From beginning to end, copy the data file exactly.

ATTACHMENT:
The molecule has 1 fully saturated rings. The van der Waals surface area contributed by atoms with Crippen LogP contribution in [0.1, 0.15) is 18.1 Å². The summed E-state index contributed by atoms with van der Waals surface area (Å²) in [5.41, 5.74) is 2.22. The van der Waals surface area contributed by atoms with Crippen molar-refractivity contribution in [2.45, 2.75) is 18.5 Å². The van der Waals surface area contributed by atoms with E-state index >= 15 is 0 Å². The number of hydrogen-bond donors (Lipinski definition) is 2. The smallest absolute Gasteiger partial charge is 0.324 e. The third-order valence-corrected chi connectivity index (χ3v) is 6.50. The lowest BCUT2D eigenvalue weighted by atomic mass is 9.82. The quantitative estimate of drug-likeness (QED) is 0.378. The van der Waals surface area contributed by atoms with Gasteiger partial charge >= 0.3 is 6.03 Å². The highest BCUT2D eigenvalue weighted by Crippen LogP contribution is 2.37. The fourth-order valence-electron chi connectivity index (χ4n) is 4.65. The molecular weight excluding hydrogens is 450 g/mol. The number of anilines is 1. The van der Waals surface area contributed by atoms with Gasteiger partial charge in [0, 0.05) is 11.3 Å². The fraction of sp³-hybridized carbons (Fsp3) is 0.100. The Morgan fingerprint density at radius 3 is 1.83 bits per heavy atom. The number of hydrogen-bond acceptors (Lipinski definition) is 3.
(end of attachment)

The molecule has 1 fully saturated rings. The van der Waals surface area contributed by atoms with Crippen LogP contribution in [0.1, 0.15) is 18.1 Å². The summed E-state index contributed by atoms with van der Waals surface area (Å²) in [5.41, 5.74) is 2.22. The van der Waals surface area contributed by atoms with Crippen molar-refractivity contribution in [2.45, 2.75) is 18.5 Å². The van der Waals surface area contributed by atoms with E-state index >= 15 is 0 Å². The number of hydrogen-bond donors (Lipinski definition) is 2. The smallest absolute Gasteiger partial charge is 0.324 e. The third-order valence-corrected chi connectivity index (χ3v) is 6.50. The lowest BCUT2D eigenvalue weighted by atomic mass is 9.82. The quantitative estimate of drug-likeness (QED) is 0.378. The van der Waals surface area contributed by atoms with Gasteiger partial charge >= 0.3 is 6.03 Å². The highest BCUT2D eigenvalue weighted by Crippen LogP contribution is 2.37. The fourth-order valence-electron chi connectivity index (χ4n) is 4.65. The molecular weight excluding hydrogens is 450 g/mol. The number of anilines is 1. The van der Waals surface area contributed by atoms with Gasteiger partial charge in [0, 0.05) is 11.3 Å². The fraction of sp³-hybridized carbons (Fsp3) is 0.100. The Morgan fingerprint density at radius 3 is 1.83 bits per heavy atom. The number of hydrogen-bond acceptors (Lipinski definition) is 3.